In addition to the great advice given by Attorney Mason I would question the following.
What are you ex's reasons for not bringing the children? Is there something (ex. a criminal background) about your current boyfriend that may cause him to not want the children around him. From my experience with judges in Western Mass (I am curious as to which one you have) they are not always in favor of new boyfriends or girlfriends being actively involved in the children's lives, especially if you have limited visits.
If there is nothing of concern about your new boyfriend, ask the Court to allow him to attend visits. Also if you have filed a contempt and are to win and you have missed work to go to Court, you can ask for your ex to pay your missed wages. From my experience in Springfield judges are very quick to grant attorneys fees on contempts, so it is worth asking for . The proper procedure to do so would be to write out an affidavit stating your losses (also include lost wages if you missed work to try to have a visit) and have it notarized. If you're going to Court in Springfield there is a Notary at the Bank of Western Massachusetts right across the street who will notarize for free.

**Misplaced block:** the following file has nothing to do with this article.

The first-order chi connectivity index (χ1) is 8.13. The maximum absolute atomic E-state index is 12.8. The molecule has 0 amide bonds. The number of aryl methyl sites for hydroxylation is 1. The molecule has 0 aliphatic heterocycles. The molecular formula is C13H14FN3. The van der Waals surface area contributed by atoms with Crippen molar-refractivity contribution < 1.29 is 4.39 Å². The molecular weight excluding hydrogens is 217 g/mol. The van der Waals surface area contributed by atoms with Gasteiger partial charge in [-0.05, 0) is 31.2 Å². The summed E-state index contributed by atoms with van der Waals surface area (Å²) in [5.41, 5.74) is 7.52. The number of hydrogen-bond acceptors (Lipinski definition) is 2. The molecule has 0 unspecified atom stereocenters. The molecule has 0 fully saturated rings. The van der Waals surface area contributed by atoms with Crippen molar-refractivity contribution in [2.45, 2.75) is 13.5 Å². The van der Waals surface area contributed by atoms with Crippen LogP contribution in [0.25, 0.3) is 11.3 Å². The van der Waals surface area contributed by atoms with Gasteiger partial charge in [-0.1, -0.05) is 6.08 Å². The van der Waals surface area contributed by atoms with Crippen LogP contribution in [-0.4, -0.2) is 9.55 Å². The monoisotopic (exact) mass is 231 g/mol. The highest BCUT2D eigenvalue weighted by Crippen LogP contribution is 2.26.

As always though I'd advise looking for an attorney. In Springfield there is a wealth of attorneys who offer Limited Assistance Representation who could help you out. A list of these attorneys is available from the Court.
It is very difficult to answer your question because we are only hearing your side of the story and the Judge will listen to both sides. What you should be aware of, however, is the standard of review for a Judge to issue a contempt judgment and/or sanctions. The Judge must find that the court order or judgment that governs your custodial (visitation) arrangements 1) is not being followed, 2) that the order is clear and unambiguous, and 3) that the defendant is defying the order, rather than simply encountering obstacles to compliance.
If the judge finds that the defendant is trying to comply with the order the Judge will more likely try to assist in removing the obstacles to compliance? That is not too say the Judge will accept any excuse – if you can show that the behavior is an attempt to alienate you form your children, or to retaliate for some perceived injustice, the court will act conclusively.
This is not legal advice and is not intended to create an attorney-client relationship. You should speak to an attorney for further information.
Sign up to receive a 5-part series of useful information and advice about child custody law.